Every step in the job search process is aimed at obtaining interviews. It is at that point, a potential hiring manager decides if you are right for the job, and, just as important, it is your time to evaluate whether the job is right for you. Most interviews follow a predictable format, with steps that both the interviewer and applicant follow to decide if both will benefit from working together.
THIS Week’s Session, Thursday, March 7th… Closing The Deal I, an exploration of interview strategies, including MoneySpeak and PRE-Offer negotiation
The best interviews are ones in which both participants are equal and can have a mutually beneficial, interactive conversation regarding the opportunity at hand.
Think of an interview as the natural extension, the successful result of your effective networking. Many networking conversations actually become screening interviews, where influential contacts are assessing your qualifications, skill sets and experience relative to an opportunity at hand. “Perfect practice” of the basics builds the confidence necessary to perform well in formal job interviews.
Let’s break down the basics into four areas…
- pre-contact preparation/ research,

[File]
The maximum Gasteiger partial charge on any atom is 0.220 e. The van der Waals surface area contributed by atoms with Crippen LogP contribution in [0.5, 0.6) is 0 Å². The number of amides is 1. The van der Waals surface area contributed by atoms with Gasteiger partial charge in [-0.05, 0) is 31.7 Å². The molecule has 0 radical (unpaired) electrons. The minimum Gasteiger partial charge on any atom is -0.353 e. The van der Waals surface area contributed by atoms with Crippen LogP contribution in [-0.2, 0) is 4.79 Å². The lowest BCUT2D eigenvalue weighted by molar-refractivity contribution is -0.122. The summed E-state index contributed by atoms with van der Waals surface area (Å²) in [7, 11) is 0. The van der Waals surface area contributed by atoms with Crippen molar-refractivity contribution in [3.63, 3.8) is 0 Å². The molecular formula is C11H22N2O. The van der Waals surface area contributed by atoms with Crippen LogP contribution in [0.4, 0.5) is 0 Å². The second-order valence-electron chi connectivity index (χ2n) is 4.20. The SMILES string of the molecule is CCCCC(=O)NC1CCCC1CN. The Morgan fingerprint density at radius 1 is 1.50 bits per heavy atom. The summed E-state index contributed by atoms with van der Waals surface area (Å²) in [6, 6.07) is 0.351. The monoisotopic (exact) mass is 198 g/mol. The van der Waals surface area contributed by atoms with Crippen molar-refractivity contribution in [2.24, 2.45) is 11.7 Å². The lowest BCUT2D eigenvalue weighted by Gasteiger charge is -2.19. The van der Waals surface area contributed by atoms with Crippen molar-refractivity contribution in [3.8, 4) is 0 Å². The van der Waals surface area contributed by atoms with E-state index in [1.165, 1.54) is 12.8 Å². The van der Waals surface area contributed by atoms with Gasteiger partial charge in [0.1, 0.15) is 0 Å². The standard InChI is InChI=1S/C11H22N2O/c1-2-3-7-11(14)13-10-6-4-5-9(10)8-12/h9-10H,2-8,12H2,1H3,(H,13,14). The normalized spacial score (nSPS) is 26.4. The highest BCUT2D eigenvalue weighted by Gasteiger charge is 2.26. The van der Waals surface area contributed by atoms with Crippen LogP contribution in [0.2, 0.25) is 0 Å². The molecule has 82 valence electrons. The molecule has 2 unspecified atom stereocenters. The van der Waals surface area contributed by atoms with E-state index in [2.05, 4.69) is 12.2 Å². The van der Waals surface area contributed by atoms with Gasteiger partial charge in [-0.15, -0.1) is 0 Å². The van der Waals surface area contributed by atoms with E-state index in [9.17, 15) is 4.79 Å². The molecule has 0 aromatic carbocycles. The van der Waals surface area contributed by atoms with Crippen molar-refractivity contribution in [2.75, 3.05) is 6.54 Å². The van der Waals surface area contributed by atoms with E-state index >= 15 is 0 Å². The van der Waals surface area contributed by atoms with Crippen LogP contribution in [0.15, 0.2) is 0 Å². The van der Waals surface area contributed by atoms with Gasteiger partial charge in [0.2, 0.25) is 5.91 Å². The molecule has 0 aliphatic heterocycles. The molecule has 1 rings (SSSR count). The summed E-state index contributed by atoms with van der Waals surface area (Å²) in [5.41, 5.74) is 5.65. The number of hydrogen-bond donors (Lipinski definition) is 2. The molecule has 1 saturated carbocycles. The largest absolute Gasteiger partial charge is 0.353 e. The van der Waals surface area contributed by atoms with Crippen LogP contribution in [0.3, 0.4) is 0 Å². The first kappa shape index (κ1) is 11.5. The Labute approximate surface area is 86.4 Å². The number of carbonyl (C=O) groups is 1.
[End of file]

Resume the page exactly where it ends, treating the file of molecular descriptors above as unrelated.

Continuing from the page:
- greeting and rapport,
- questions/answers, and …
- meeting closure.
All four stages are equally important and deserve your consideration and preparation.
The Three Phases of Every Interview
There are three things that must be discussed in every interview: First, the Candidate, a discussion usually conducted in the past tense to assess experience, knowledge, and skills… do they meet the potential employer’s REQUIREMENTS?
Second, the job itself. Beyond meeting requirements, each Candidate must be judged for their potential to meet EXPECTATIONS. As important, will the Candidate “fit in” on the team and Company culture? This discussion occurs in the future tense… very obvious transition in a “good” interview.
Last, but certainly not least, is the quality of FIT. While this is the most subjective and dysfunctional part of the process, it is where both sides must come together for a desired outcome. When both sides like and find the other to be attractive, a “right” employment opportunity can result. This is also where the QandA can become more defensive in nature.